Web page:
Northanger Abbey: How to Read a Gothic Novel Properly – Part 3

Following closely on the theme of a superficial exploration of the abbey resulting in an exploration into sins and crimes and purification is The Horrors of Oakendale Abbey (1797). Laura, a beautiful young lady is sent to Oakendale Abbey, rumored to be haunted, by a villain who wants to terrify her into being his mistress. Laura’s first encounter with the abbey is pleasant, even though everyone around her fears the place. But she has good reason to appreciate the abbey. She tells her companion, Mary:

Here is nothing to create fear; hark, how the robin twitters his gentle note; and see how the frost glitters upon the verdure! The winds only bespeak the wintry season, but nothing to inspire notions of fear or dread. Ah! Would fortune but smile upon me with the same benign aspect that the face of nature does, how little I should have to regret; and how well should I be pleased to remain all my days in this sequestered retirement? But, alas! No such happiness awaits me—a poor unprotected orphan, without a claim upon any human being, nothing but my own courage and virtue to guard me from the power of a villain! (23)

Laura’s description is that of a beautiful place, with gentle singing of birds, frost on the grass, and soft wind. Nature is tame, and since none of these things can cause her fear, she wishes she could remain safe in this place. The source of her fear is the villain who would rape her, because she has no relation and no money to protect her from him. As long as he is far away, Laura is confident and wants to explore the abbey, and after breakfast she and Mary visit some underground rooms which have very little light. In one of those rooms, a noise and the gloomy surroundings augment Laura’s fears, and they stumble upon a horrifying object:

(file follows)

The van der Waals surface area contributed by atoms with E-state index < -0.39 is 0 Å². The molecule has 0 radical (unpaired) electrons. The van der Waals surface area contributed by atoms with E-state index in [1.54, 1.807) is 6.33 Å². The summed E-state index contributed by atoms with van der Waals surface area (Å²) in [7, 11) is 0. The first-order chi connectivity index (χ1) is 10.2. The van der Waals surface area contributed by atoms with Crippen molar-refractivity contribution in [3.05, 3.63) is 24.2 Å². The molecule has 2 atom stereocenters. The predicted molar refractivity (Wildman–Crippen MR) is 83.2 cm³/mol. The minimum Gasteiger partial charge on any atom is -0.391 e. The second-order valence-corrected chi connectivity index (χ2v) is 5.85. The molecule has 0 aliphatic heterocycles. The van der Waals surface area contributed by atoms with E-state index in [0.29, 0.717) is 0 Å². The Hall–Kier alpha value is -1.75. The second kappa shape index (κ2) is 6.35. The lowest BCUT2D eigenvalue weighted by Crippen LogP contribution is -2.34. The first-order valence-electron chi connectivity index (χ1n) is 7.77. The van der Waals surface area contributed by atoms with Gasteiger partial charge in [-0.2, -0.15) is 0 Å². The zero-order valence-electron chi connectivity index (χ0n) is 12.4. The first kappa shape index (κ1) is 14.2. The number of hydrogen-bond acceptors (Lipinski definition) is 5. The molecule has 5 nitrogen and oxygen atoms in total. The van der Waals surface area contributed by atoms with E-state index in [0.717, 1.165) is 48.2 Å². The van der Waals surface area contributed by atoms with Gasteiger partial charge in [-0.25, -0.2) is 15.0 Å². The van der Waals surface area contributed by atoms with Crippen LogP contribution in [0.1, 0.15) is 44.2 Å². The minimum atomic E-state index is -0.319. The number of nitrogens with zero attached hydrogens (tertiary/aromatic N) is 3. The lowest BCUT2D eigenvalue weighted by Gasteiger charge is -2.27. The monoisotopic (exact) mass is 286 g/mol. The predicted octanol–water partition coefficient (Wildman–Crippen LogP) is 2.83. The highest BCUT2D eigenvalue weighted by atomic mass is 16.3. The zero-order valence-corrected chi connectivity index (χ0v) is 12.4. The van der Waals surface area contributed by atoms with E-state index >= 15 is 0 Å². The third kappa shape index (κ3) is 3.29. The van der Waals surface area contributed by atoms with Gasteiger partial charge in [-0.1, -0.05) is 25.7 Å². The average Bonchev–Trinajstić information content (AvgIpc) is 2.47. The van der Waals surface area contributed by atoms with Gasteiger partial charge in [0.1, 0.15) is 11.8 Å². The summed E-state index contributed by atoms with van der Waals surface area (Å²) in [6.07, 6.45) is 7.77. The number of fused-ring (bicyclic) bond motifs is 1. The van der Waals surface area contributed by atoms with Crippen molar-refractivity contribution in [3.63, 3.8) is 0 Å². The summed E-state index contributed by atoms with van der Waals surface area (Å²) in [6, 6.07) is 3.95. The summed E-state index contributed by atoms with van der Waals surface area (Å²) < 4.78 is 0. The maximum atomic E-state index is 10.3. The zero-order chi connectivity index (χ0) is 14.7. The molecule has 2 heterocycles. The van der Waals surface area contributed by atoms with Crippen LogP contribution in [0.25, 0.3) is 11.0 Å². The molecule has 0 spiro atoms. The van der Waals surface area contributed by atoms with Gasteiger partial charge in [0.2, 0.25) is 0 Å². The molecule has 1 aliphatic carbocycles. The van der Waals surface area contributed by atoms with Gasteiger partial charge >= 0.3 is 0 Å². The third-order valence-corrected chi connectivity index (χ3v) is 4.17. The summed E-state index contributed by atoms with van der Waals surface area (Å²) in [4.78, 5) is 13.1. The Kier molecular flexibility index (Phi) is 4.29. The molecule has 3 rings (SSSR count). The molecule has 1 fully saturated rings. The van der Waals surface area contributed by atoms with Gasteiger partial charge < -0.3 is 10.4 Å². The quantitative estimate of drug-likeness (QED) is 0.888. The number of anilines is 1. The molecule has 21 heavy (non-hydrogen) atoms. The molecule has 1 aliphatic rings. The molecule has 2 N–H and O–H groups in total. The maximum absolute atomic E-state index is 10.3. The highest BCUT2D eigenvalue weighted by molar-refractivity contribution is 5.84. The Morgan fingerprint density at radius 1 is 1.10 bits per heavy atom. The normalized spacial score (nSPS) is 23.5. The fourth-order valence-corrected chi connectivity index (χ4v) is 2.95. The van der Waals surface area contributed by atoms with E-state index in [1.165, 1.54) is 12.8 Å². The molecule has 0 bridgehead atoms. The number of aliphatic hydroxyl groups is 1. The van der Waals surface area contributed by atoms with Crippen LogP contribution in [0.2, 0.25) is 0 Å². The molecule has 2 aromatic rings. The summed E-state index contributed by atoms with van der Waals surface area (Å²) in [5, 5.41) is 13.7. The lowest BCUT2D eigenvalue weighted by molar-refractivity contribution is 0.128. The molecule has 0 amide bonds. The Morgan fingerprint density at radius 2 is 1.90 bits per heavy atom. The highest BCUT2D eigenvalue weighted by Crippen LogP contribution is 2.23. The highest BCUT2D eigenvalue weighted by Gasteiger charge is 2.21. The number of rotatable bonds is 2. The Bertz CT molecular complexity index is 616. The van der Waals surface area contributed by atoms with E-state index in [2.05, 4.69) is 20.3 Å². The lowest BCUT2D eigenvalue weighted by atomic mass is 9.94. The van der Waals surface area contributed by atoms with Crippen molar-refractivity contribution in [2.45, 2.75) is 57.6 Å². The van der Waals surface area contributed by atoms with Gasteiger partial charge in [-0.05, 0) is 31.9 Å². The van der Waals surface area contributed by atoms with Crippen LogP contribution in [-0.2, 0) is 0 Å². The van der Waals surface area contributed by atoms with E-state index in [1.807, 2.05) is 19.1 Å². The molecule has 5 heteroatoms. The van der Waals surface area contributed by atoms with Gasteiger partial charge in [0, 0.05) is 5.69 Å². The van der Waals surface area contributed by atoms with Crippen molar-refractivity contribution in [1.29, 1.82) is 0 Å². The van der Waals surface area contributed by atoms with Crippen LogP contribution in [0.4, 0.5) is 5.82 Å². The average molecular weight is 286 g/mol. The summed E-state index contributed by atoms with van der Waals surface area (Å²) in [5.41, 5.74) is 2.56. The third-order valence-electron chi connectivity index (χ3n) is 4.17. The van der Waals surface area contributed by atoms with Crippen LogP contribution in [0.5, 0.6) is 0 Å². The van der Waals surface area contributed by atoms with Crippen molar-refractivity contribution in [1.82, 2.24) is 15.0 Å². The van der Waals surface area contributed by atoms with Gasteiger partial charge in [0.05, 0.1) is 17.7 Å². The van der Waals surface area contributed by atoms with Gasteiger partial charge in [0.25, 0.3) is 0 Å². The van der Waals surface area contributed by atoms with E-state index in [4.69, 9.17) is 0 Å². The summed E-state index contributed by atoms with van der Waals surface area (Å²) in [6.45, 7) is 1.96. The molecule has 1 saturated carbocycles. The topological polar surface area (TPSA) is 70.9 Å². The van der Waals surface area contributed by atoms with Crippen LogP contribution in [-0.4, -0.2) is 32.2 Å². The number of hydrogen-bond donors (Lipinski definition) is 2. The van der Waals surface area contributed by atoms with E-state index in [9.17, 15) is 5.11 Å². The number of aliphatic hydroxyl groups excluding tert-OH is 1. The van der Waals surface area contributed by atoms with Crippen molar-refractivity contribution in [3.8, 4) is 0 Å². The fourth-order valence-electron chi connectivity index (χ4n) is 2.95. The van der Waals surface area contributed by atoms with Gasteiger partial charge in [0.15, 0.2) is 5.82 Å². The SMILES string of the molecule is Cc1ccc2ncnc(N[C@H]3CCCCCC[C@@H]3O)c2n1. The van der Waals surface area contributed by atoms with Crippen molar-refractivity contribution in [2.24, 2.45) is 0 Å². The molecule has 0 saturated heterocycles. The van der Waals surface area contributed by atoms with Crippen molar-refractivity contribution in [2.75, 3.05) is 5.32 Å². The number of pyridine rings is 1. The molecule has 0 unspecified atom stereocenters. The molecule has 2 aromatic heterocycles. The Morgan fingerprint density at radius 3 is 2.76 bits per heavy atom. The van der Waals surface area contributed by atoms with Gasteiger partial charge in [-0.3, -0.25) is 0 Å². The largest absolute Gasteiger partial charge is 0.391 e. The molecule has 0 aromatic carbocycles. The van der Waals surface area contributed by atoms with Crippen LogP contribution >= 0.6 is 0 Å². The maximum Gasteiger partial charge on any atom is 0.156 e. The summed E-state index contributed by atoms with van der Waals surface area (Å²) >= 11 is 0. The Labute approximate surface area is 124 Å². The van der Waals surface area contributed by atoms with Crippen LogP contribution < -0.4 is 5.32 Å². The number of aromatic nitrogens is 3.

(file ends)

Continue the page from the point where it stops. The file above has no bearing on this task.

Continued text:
[She] was hastily preparing to return, when a large trunk, or coffer, which stood in one corner of the room, attracted her notice…she advanced to the place where it stood, determined to lift up the lid, and see what it contained. She did so; but how was she struck with horror and astonishment, when the skeleton of a human body presented itself to her affrighted view! She gave an involuntary scream, and dropping the lid from her trembling hand, the sound, echoing through the hollow roofs, vibrated with terror upon her palpitating heart. (27-28)

The similarities between this scene and that in The Romance of the Forest seem to be too many for them to be coincidental. Here, too, is a large trunk with a skeleton in it, which evokes feelings of horror and terror, and which stands for the corruption and mystery of the abbey. However, Laura is not a man and she does not return for a second look, like La Motte does. Furthermore, the skeleton, in the end, is not someone who had been murdered at the abbey, as is the case in Radcliffe’s novel, but rather, is a body stolen by resurrection men. Although the skeleton does not involve a murder, it raises equally serious ethical questions brought about from the enlightenment relating to the sacredness of the body and its proper use, especially with regard to scientific exploration. It could be said that the exploration of the abbey leads to questions about the scientific exploration of the body and capitalism.

Also, even though Adeline is not a man, she seems to be as courageous as men, and therefore, destabilizes gender roles in the novel. Her reaction to the skeleton is not unlike La Motte’s, especially when after the encounter, she tells Mary that she is ashamed of having been frightened because she does not believe in ghosts, that, “a little reason and recollection will conquer [her] fears,” and asks, “What was there to fear in seeing the bones of a fellow-creature, whose peaceful ashes were as quietly deposited there as in the mouldering earth?” (29). Laura’s view of the body seems to be somewhat scientific. Furthermore, she tells Mary that “if any necessary discoveries were to be made thro’ her means, she might, and ought to be thankful for being considered as an instrument worthy to bring good out of evil” (30). Laura’s language of rationalism and discovery and instrumentality seems to evoke enlightenment ideas. She almost sounds like a scientific researcher with an insatiable desire to explore and find “the truth.” This emphasis seems different from Radcliffe’s novel, although both ultimately discover the evil hidden in the abbey through the skeleton. In both, the skeleton is not what terrifies, but rather, it is what discloses the more terrifying evil: living people who can do harm. Laura’s bringing the “good out of evil” could be said to be bringing enlightenment to the abbey (that is, dispelling the superstition of ghosts) and simultaneously questioning that enlightenment (that is, questioning whether the body is merely an object of study and nothing more).

The Horrors of Oakendale Abbey: A Romance. New York: John Harrisson, 1799. Print.

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